A sukkah built by members of the Bnei Menashe community in northeastern India, September 2021. Photo by Shlomo Kipgen, courtesy of Shavei Israel.

(JNS) – Like many Jews around the world, members of the Bnei Menashe community in India gathered to celebrate Sukkot. In their festival prayers, they offered a plea to fulfill their age-old dream to make aliyah during the coming year.

“Even in the farthest reaches of northeastern India, the Bnei Menashe have continued to uphold the ancient tradition of building Sukkot in honor of the festival,” said Shavei Israel founder and chairman, Michael Freund. “We fervently hope that next year they will be able to do so in Israel.”

The Bnei Menashe—or “sons of Manasseh”—claim descent from one of the 10 Lost Tribes of Israel, who were sent into exile by the Assyrian Empire more than 27 centuries ago.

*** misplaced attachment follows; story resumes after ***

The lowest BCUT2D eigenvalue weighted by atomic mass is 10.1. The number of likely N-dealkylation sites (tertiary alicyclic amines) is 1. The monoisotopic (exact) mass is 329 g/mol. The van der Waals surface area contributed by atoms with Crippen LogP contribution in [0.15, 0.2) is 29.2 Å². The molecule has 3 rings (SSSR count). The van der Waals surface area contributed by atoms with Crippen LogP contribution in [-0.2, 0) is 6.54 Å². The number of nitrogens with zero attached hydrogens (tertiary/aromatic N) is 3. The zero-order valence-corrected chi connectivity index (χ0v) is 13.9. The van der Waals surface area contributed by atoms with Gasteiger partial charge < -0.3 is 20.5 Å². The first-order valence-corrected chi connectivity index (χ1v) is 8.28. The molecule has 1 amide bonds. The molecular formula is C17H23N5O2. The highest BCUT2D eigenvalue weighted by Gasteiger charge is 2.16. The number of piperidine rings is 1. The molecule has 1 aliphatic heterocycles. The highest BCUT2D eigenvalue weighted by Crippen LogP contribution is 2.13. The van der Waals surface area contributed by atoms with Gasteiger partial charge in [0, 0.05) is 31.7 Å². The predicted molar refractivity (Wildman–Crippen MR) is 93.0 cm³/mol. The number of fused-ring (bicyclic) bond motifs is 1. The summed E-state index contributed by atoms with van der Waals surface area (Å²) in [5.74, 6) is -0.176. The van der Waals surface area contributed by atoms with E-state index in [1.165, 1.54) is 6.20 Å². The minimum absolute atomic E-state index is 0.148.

Their ancestors wandered Central Asia and the Far East for centuries before settling in what is now northeastern India, along the borders of Burma and Bangladesh.

Throughout their exile, the Bnei Menashe continued to practice Judaism just as their ancestors did, including observing the Sabbath, keeping kosher, celebrating the festivals and following the laws of family purity.

Members of the Bnei Menashe community in northeastern India in the process of building a sukkah, September 2021. Photo by Shlomo Kipgen, courtesy of Shavei Israel.

To date, Shavei Israel has made immigration to Israel possible for more than 4,500 Bnei Menashe and plans to help bring more of the estimated 6,000 members of the community to Israel.